You might already know that Opower partners with Enervee to deliver Marketplace Suite, an embeddable product recommendation platform for utility websites. Marketplace combines more than 600,000 product and service offers from hundreds of retailers, giving customers the information they need to make smart purchases.
What follows is a guest post from Guy Champniss, Enervee's VP of Marketing and Consumer Behavior.
As a Brit working for a U.S. startup, I’m used to running into the small differences in our own versions of English that can derail or re-route a conversation. All can be going well, with everyone understanding everything, and then the discussion innocently dips into topics such as pavements, boots of cars or people breaking into other peoples’ houses (honestly, to burglarize?) and we’re instantly speaking a different language.
One word and the conversation changes.
In this short paper, we’d like to argue that a single word could also change the conversation we try to have in persuading us as consumers to consume less energy via the products and appliances we have in our home. Just one single word could get us to make more energy smart decisions.
And no, it’s not "please."
First, a little background. Enervee — our company — helps consumers save energy and money, by making it easier to buy more efficient products and appliances. We do this by combining data science, behavioral science and digital marketing to improve the customer journey and the buying experience. One of our principle client groups is utility companies. And with utilities, we’re using our lead product — Marketplace — to help their customers make better buying choices.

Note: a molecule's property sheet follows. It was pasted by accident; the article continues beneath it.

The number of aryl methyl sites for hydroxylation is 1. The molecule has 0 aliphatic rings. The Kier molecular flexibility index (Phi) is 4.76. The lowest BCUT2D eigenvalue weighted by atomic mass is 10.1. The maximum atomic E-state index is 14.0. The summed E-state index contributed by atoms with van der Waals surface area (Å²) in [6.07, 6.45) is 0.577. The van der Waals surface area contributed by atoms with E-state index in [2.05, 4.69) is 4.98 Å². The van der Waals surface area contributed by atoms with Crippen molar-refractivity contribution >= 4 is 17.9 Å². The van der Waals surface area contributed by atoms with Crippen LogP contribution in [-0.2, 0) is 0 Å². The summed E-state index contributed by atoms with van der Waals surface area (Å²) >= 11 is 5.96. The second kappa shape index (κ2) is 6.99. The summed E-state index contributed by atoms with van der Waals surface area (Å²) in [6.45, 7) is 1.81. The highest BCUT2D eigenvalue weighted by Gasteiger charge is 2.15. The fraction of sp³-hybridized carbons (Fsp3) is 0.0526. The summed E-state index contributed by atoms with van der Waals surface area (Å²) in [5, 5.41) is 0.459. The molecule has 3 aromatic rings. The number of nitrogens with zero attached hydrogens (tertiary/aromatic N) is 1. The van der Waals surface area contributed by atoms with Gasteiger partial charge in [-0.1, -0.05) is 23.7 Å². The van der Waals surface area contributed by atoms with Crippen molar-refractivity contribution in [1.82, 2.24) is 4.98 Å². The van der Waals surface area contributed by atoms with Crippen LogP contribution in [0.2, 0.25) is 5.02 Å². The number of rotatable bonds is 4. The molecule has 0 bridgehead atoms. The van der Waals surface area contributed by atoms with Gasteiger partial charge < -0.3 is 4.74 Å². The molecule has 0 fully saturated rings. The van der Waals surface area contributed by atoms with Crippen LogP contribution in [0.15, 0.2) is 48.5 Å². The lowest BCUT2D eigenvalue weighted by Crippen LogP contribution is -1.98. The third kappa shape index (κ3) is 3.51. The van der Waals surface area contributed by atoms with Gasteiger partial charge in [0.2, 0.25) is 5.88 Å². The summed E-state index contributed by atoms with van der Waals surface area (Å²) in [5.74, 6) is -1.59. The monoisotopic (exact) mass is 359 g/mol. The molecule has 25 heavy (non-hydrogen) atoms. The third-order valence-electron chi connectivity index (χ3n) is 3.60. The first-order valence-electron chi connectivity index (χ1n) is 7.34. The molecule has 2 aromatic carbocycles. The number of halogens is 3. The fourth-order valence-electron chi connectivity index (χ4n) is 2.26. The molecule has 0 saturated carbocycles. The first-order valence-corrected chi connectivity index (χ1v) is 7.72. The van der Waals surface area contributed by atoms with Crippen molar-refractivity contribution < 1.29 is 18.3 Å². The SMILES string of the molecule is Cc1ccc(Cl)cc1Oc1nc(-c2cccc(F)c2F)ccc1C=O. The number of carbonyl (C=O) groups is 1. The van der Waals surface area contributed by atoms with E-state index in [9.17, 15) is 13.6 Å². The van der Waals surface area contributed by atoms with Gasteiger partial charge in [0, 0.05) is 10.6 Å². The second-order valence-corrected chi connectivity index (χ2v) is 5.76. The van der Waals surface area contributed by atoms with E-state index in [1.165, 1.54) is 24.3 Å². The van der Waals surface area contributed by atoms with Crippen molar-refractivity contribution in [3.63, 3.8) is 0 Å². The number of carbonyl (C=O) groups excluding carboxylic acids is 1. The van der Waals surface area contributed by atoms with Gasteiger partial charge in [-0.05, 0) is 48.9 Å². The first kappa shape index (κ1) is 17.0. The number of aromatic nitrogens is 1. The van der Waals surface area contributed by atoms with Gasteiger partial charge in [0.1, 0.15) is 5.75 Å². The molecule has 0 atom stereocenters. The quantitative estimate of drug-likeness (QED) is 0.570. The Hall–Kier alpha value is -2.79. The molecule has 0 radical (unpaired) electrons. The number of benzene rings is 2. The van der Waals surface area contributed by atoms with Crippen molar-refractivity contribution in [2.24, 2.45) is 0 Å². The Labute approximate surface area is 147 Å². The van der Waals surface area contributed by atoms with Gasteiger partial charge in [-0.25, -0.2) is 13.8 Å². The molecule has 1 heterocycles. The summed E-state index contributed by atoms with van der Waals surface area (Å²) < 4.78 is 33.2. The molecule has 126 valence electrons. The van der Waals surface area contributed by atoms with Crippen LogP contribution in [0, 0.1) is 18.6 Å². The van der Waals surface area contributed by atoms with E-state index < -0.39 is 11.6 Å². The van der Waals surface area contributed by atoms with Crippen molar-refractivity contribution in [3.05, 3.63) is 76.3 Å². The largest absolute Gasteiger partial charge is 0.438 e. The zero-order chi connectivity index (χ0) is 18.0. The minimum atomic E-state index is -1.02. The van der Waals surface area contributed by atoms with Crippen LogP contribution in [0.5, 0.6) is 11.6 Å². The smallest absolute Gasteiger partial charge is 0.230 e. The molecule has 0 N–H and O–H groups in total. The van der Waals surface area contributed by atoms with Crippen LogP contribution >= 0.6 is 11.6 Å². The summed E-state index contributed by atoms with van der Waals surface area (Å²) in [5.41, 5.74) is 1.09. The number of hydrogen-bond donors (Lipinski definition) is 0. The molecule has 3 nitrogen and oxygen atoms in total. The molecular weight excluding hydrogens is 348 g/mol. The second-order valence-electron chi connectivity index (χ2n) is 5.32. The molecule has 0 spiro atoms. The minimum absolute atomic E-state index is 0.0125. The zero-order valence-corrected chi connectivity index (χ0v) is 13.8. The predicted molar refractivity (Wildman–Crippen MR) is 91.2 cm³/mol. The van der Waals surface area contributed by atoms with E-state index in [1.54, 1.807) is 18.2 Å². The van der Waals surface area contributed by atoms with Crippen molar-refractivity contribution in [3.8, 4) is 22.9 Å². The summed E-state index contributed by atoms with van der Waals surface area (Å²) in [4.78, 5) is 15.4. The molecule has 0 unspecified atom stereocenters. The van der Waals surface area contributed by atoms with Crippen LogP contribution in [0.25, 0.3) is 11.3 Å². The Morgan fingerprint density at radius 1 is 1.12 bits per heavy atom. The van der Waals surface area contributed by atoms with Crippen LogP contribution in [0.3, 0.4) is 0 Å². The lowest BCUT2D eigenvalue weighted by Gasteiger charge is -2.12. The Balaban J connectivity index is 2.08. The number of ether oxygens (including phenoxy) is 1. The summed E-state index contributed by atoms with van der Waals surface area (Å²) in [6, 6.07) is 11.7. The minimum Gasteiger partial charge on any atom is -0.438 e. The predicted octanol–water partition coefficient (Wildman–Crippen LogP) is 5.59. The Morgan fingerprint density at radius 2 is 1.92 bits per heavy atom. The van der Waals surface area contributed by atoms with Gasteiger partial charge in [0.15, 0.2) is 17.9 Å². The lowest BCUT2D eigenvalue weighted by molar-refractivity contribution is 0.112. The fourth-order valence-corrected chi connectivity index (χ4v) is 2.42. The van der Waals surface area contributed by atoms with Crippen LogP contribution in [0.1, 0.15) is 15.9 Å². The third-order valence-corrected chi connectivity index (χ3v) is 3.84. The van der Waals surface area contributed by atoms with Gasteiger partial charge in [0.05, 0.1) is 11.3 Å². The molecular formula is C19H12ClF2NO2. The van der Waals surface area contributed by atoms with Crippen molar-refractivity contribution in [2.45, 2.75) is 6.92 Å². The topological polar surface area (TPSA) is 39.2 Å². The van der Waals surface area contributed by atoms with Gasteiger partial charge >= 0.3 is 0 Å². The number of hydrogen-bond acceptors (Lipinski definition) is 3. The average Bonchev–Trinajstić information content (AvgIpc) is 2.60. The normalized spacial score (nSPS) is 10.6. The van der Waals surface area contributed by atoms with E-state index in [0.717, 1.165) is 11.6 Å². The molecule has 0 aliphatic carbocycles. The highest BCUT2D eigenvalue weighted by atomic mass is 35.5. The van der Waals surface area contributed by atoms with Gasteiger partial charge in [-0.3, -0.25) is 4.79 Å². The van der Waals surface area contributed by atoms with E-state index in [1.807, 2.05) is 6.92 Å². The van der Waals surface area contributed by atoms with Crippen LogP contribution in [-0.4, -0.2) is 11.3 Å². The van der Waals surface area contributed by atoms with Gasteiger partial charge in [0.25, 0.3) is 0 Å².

Marketplace allows individuals to not only see the typical shopping information (price, features, reviews, etc.) but also to see up-to-date and personalized energy cost information, i.e., a tailored total cost of ownership, rather than just price. In a market where this information is updated as infrequently as every three years, and is always presented in a generic, average user context, Enervee’s data have the potential to inform and engage consumers around energy usage and its cost.
"Just one single word could get us to make more energy smart decisions."